Thursday, December 02, 2010

Debugging in Parallel

Sometimes* when you write a computer program, there are bugs in it.  Some of those bugs can be easy to catch (e.g., I forgot to put a semicolon at the end of line 67 and my code won't compile), while others are not.  There are different types of bugs, too -- memory errors that cause a segmentation fault, typos that might cause one variable to be updated instead of another, and errors in your algorithm, to name a few.  Each of them is uniquely challenging to find and fix.

But when we add an additional layer of complexity to a code by making it run in parallel, the difficulty of finding and fixing bugs goes up by several orders of magnitude.  The most insidious of bugs will appear only at high process counts, or irregularly.  How then can we find out where our code is going wrong?

A classic method of finding bugs is by inserting print statements in the code.  Using the print statements and running the code, we can follow a sort of bisection algorithm to determine where things go bad.  Typically we insert a few print statements at the first pass, and then further hone down to the point where the error occurs with several subsequent runs.  But this is highly time consuming, and produces a lot of excess data.  I for one would hate to insert all those print statements in a complicated code, not to mention sift through the output of print statement debugging across 200,000 processes.  It can take weeks to find a bug in this way, especially if you have to wait for a batch system to run your jobs.

The best solution is to use a debugger.  Using a debugger, you can pinpoint the exact line at which the bug occurs in a single trial (for bugs such as segmentation faults).  And you can insert break points around areas of the code you suspect are faulty, and examine the contents of the variables.  You can also step through the code slowly and figure out how x came to equal 27 instead of 32 (for example).

Parallel debuggers exist, and do scale up to hundreds of thousands of processes.  Of course, these are commercial products but I'm guessing you don't have a 200K-core supercomputer in your basement.  Most supercomputing centers have a license for a commercial debugger such as Allinea DDT or TotalView.  Both of these are great products that will help you to find your bugs quickly and relatively painlessly.  And if you stubbornly insist on not using a commercial product, most mpirun or mpiexec commands allow you to attach your favorite free debugger to your parallel execution.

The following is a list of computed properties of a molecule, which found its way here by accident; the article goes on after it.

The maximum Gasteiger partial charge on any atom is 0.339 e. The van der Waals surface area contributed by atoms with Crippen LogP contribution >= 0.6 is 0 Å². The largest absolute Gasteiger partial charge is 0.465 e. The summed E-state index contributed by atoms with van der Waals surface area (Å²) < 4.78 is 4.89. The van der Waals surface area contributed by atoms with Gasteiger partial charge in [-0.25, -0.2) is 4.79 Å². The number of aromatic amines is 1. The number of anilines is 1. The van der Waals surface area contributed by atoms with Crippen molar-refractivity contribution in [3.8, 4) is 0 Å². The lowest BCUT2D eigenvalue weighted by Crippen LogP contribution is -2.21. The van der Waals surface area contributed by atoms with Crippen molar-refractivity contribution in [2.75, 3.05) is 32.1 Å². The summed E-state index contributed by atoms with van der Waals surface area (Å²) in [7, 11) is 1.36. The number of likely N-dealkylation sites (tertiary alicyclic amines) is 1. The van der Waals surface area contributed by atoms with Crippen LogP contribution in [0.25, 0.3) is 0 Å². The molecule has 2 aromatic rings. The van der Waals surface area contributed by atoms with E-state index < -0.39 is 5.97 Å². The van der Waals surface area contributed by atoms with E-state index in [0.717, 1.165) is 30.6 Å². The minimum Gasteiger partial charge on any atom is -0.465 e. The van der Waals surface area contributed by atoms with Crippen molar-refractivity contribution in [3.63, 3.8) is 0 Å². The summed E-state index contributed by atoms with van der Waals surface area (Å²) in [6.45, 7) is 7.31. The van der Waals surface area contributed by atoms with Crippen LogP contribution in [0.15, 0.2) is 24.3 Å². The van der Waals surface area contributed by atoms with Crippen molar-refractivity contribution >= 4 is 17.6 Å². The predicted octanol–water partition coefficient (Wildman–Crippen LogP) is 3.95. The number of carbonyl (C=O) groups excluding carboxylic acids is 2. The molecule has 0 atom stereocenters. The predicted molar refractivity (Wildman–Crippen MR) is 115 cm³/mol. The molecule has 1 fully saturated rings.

Do you think it is too hard to learn to use a debugger, that by the time you do learn it you could have already found that bug and moved on to something else?  Invest in your future and learn to use a debugger anyhow!  Let me tell you the sad, sad story of a graduate student I knew quite well.

This graduate student felt that by the time he/she learned to use a debugger, that final bug sitting between the student and graduation would have been found and fixed.  Because, of course, that was the final bug.  He/she said this, bug after bug after bug.  Looking back, this person realized that by investing a day learning to use a debugger, he/she could have graduated (and started earning for-real money instead of measly graduate student stipends) about six months earlier.

Don't be like that graduate student.  Learn to use a debugger and stop wasting your time!

* Actually, pretty much every time you write anything more complicated than "Hello, world!"


Byron said...

Dear Aunt Becca,

What programming languages do you use most often? Do you worry about memory links? Do you find the C++ syntax as annoying as I do?


Rebecca said...

Dear nephew, how kind of you to write!

The top three programming languages I use are Fortran, C++, and C. When I program something myself, I do prefer to write in C or C++. But lately, because I have been working on other people's codes, I have been doing a lot of Fortran.

I actually prefer the C++ syntax because I find the curly braces easier to read and match up than the if/end if or do/end do syntax of Fortran.

And yes, in C++ you can really shoot yourself in the foot, but there are so many cool things you can do that you can't do in Fortran. The more recent Fortran standards have added some good stuff to the language, but it still retains that stench of Fortran 66 that just won't go away.

Of course I do worry about memory leaks but that is of a concern in Fortran too. Fortran is better for arrays because it has a lot of cool intrinsic array functions that C++ lacks, but that's really the only thing I like better about Fortran.

Aunt Becca